Faculty in the Department of Languages, Literatures and Cultures (LALC) are passionate educators and mentors who are dedicated to helping students increase their language proficiency and expand their knowledge of and appreciation for world cultures and literatures. Recognized for their expertise and excellence in teaching, LALC faculty strive to provide personalized attention to each student, to foster meaningful relationships with students for guidance and support, and to inspire students to pursue life-long learning.
Whether a foreign language is your only major or one of your majors, a LALC faculty member will work closely with you to help you decide on classes, to keep you on track and on task in fulfilling the General Education (SOPHIA) requirements, and to assist you with your study abroad, graduate school, and career choices and aspirations.
LALC Alumni might also enjoy visiting our webpage dedicated to our Faculty Emeriti.
Dr. Cabrera earned her Ph.D. in Comparative Literature from the University of Texas at Austin. She teaches all levels of Spanish language as well as Spanish-American literature and culture. Her research focuses on representations of gender, sexuality, and race in Cuban and Cuban-American literature. She frequently takes students to Cuba for a study-abroad experience during the month of January. Her articles have been published in journals and literary magazines like Revista Iberoamericana and La Siempreviva. She has contributed chapters to three collections of criticism. Her latest one is a study of the influence of a forgotten Cuban photographer, Julio Berestein, on a fundamental figure of Cuban letters, Virgilio Piñera, in La futuridad del naufragio. Orígenes, estelas y derivas (Almenara, 2019). Dr. Cabrera has collaborated as an editor with Cubanabooks press, which publishes books by Cuban women in bilingual editions. She is the 2019 recipient of the Vernon and Mildred Niebuhr Faculty Excellence Award for teaching excellence. She was born and raised in Mexico City, Mexico.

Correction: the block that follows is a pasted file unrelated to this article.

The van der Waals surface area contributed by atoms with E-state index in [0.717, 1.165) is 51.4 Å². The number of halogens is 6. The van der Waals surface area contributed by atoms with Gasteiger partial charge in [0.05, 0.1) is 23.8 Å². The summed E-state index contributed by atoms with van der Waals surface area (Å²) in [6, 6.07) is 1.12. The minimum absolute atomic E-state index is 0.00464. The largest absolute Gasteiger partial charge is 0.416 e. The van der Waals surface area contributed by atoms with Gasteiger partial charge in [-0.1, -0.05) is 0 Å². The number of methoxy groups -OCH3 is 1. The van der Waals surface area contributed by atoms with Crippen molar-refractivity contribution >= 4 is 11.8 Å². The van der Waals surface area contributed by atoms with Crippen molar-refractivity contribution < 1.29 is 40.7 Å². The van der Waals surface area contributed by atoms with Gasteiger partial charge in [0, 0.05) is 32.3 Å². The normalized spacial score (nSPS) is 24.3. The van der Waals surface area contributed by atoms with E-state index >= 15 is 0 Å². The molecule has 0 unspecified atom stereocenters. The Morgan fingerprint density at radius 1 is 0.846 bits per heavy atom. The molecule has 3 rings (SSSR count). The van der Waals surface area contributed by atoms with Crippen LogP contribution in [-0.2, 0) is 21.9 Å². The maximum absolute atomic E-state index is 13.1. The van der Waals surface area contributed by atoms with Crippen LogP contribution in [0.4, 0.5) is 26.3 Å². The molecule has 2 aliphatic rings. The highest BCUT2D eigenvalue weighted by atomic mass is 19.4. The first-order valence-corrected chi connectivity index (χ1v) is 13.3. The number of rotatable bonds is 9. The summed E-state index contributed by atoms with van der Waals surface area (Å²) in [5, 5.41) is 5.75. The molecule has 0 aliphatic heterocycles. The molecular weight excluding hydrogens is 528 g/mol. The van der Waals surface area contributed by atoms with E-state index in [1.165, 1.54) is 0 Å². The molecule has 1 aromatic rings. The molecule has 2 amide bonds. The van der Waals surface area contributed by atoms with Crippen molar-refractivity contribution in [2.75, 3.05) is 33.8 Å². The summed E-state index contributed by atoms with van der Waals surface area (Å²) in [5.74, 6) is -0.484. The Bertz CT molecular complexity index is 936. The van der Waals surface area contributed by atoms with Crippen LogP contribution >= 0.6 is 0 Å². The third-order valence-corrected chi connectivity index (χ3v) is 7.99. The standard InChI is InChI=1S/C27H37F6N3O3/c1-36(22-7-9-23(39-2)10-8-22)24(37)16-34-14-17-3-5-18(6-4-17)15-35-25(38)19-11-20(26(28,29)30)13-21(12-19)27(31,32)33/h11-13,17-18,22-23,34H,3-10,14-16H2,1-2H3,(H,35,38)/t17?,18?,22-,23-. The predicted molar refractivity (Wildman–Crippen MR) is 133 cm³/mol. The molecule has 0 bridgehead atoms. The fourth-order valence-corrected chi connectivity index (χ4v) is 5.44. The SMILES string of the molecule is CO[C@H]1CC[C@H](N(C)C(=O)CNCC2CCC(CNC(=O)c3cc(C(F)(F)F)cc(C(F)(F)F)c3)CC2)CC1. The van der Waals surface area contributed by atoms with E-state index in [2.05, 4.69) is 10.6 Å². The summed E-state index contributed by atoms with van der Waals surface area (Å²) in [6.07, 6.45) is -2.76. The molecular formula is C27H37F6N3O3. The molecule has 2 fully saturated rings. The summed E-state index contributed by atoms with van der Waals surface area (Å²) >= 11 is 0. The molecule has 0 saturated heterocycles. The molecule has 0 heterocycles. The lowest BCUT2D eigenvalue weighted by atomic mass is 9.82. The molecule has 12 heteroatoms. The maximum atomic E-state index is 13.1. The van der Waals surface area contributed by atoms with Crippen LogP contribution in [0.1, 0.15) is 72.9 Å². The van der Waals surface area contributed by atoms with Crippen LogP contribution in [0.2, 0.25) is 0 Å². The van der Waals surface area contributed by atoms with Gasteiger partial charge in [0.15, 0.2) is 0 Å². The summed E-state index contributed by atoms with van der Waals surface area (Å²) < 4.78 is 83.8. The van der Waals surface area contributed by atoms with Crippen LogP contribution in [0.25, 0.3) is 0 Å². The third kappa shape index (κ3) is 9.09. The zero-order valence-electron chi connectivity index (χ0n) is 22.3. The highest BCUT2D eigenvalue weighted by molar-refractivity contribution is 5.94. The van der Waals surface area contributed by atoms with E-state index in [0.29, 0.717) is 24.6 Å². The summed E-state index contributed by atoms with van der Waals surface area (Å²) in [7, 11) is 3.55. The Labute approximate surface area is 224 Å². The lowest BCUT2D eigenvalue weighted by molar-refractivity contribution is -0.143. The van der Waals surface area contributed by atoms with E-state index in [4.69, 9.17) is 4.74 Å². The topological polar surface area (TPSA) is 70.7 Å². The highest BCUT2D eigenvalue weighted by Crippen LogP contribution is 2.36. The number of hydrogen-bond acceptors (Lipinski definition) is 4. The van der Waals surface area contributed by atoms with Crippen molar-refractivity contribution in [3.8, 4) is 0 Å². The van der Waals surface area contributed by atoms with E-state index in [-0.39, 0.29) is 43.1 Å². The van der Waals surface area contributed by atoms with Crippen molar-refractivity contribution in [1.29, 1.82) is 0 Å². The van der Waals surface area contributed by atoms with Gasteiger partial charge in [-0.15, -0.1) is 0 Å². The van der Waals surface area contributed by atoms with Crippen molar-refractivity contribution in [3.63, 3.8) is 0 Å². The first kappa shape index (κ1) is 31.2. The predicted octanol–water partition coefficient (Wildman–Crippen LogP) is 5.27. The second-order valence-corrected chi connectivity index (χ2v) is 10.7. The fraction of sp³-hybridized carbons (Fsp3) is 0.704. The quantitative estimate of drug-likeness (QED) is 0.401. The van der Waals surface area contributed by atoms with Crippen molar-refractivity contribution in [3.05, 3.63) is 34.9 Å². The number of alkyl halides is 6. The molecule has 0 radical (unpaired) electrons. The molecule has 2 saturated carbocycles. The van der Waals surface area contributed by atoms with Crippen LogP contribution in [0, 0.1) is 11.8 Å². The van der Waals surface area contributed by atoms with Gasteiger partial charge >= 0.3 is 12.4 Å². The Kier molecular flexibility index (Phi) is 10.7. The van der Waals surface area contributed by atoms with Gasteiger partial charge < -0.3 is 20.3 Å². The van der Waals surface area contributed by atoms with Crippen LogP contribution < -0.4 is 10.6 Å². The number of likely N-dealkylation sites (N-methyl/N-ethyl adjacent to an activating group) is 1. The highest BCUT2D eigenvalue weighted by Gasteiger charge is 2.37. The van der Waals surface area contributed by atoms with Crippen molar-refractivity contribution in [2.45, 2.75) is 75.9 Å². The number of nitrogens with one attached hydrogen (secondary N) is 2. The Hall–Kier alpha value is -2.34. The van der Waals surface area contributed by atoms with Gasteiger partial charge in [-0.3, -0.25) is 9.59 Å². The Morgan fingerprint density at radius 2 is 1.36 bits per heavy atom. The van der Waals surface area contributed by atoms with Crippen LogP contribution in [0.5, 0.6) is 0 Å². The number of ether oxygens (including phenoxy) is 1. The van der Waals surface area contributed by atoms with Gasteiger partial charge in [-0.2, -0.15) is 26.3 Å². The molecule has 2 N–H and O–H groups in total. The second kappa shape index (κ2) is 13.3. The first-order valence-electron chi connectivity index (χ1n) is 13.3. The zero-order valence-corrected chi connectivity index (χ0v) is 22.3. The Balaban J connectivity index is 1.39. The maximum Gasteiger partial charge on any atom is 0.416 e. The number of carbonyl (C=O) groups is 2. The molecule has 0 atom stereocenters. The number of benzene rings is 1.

Dr. Scott Fish
office: 315 Humanities Center
Dr. Fish received his Ph.D. from the University of Wisconsin and teaches all levels of French language and the literatures of cultures of the French-speaking world. He is the author of a student edition of Charles Perrault's Histoires ou contes du temps passé: contes de ma mère l'Oie (Molière & Co., a division of European Masterpieces, 2017). He serves as National President of Pi Delta Phi, and has received several awards for teaching including the Outstanding Faculty Recognition Award in 2002, the 2006 Teacher of the Year Award from the South Dakota World Languages Association, and the 2017 Vernon and Mildred Niebuhr Faculty Excellence Award for teaching excellence. Dr. Fish received his B.A. in Art and French from the University of Wisconsin, Whitewater, and his M.A. in French from the University of Minnesota.
Dr. Patteson holds a Ph.D. in Spanish from the University of Wisconsin–Madison, and has been teaching Spanish language and Latin American literatures and cultures since 2010. His area of expertise is contemporary Latin America, with a focus on the intersections of intoxication and culture. His book, Drugs, Violence and Latin America: Global Psychotropy and Culture, undertakes an interdisciplinary, psychotropic analysis of texts that deal with the violence of drug trafficking and interdiction, especially in Mexico, illuminating how such work may reflect and intervene in global networks of intoxication. Tracing economic, ethical, and psychological linkages between drug violence and consumerism, these texts challenge our addictions of thought and feeling about ourselves and our relationships to drugs and narco-violence. In 2019, Patteson was awarded the Jane and Charles Zaloudek Faculty Research Fellowship, and he has received grants to undertake research in Mexico City and Guadalajara.
Dr. Rueter received his Ph.D. from the University of Wisconsin-Madison, where he taught all levels of Spanish language and composition as well as introductory literature courses. He specializes in medieval Spanish literature and the writings of the Moriscos, the crypto-Muslim population living in Spain during the 16th and early 17th century. Some of his research interests involve relations and exchange amongst the Jewish, Christian and Muslim communities of medieval Iberia, as well as the themes of convivencia and reconquista. Dr. Rueter also spent time living in Spain, where he studied abroad and taught English at the University of Murcia.